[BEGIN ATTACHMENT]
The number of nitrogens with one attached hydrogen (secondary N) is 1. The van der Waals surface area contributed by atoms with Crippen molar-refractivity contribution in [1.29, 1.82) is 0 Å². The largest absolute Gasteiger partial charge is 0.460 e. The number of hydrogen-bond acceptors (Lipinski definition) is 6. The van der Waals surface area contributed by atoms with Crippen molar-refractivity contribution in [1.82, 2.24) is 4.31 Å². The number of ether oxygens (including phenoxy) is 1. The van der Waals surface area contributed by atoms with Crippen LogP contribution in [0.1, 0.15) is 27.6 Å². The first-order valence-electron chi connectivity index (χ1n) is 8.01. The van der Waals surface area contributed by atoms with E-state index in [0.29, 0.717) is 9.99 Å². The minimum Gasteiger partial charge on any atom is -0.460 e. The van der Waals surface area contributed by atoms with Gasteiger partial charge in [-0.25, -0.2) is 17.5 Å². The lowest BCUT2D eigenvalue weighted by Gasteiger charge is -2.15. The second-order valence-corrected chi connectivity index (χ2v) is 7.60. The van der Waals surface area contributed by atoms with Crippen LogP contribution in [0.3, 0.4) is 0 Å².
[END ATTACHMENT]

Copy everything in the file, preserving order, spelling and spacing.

The number of nitrogens with one attached hydrogen (secondary N) is 1. The van der Waals surface area contributed by atoms with Crippen molar-refractivity contribution in [1.29, 1.82) is 0 Å². The largest absolute Gasteiger partial charge is 0.460 e. The number of hydrogen-bond acceptors (Lipinski definition) is 6. The van der Waals surface area contributed by atoms with Crippen molar-refractivity contribution in [1.82, 2.24) is 4.31 Å². The number of ether oxygens (including phenoxy) is 1. The van der Waals surface area contributed by atoms with Crippen LogP contribution in [0.1, 0.15) is 27.6 Å². The first-order valence-electron chi connectivity index (χ1n) is 8.01. The van der Waals surface area contributed by atoms with E-state index in [0.29, 0.717) is 9.99 Å². The minimum Gasteiger partial charge on any atom is -0.460 e. The van der Waals surface area contributed by atoms with Gasteiger partial charge in [-0.25, -0.2) is 17.5 Å². The lowest BCUT2D eigenvalue weighted by Gasteiger charge is -2.15. The second-order valence-corrected chi connectivity index (χ2v) is 7.60. The van der Waals surface area contributed by atoms with Crippen LogP contribution in [0.3, 0.4) is 0 Å².